It may be 2016, but of survey respondents, 30 percent of women and 52 percent of men think it's best for the man to pay for a date in a heterosexual couple. Yes, 22 percent of women think it should alternate between the man and the woman in a heterosexual couple, and 12 percent of men thought that too, but the staggering consensus was that men should pay.
5. Date Night Happens But Once (Or So) A Week
Of the 1,000 respondents, just over half, or 528 people, said they went on between one and five dates per month during their tour de dating, from start to finish. The exact question was, "Before you were married, how many dates did you go on per month (with others and with your eventual partner), on average?" Though 22 percent said six to 10 dates per month was more on par, most really only went out about once a week. Drat. But dates are fuuuun!
6. Dates Can Be Mad Pricey
Though most people spent just under a Grant on dates on the regs, some really could be known to go all out: A total of 21 percent said that they most they had ever spent on a date was between $101 and $300. Though $101 isn't a crazy amount of money for a date, $300 is pretty high. Sounds like some awesome dates. Another 2 percent said they'd spent over $901 on a date at the most. I'd like to go on that date!
7. Most People Don't Go On Super Expensive Dates, Though
The absolute most amount of money that 26 percent of respondents had spent on a date was between $1 and $50. What?! This was closely followed by 23 percent of those surveyed, who said that the most they'd ever spend on a date was $51 to $100. Who are these cheapskates?! JK, JK, good for them for being frugal slash they must not live in NYC, where it costs $20 just to walk out the door.
8. People Meet Most Commonly Via These Three Routes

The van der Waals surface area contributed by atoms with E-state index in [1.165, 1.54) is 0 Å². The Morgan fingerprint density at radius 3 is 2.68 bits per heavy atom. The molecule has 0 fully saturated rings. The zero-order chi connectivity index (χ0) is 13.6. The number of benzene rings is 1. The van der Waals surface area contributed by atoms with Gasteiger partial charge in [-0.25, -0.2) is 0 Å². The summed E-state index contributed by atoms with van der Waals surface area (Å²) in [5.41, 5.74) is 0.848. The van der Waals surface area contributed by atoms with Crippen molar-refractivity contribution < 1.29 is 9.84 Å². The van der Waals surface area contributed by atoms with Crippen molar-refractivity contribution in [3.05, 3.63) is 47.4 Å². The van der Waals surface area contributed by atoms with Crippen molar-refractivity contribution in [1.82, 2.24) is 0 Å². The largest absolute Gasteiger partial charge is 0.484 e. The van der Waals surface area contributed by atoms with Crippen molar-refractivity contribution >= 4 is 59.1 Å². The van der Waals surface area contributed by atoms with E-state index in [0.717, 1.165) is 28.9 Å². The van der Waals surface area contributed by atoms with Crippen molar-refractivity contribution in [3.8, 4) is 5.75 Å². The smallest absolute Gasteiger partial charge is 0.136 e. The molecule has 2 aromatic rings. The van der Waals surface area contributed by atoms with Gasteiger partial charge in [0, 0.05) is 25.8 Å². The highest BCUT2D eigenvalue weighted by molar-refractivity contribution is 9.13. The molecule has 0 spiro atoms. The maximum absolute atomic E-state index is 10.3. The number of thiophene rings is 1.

Most often, people meet via scheming little matchmaking friends (35 percent), bars and nightclubs (26 percent) and online dating sites and apps (22 percent). People also said they meet via social media (13 percent) and visiting churches or synagogues (8 percent). Respondents could choose more than one method in their answer, so perhaps some of these people have met some partners at bars and others at churches. Or some partners online and others at synagogues. Who knows.
9. A Lot Of People Decide Who Is Going To Pay For A Date Beforehand
A whopping 41 percent said they figure out who is going to pay for a date before they go on it. That's interesting. That says to me that people are either a) utilizing great communication skills; or b) by "figure out," they mean "assume," because one of the two people in their relationship always pays when they go out. Another 24 percent say they figure it out when the bill comes, followed by 22 percent who say, "It varies," 9 percent who figure it out "during the date," and, hysterically, 4 percent who "just ignore the bill when it comes." Nice move. (By the way, FYI, of the 40 people who say they like to "ignore the bill," 35 were women and five were men. LOL.)
10. The Best Way To Greet A First Date Is A Good, Old-Fashioned Hug
Yes, you could give them a smooch (OK by 6 percent), a hug and kiss (11 percent say yes to that), a "head-nod greeting" (seems like a good idea to a very weird 5 percent), or a handshake (a sterile and staggering 30 percent think that's a good idea), but most people (39 percent) opt for a hug at the start of a first date. Even more popular: Just say hi, with 65 percent reporting that is the way to go. (You could pick more than one option here, so perhaps some of these respondents are down with, say, a kiss and a hello. Or a hi and a handshake. Or a head-nod and a kiss. The possibilities are endless! Have fun out there, kids.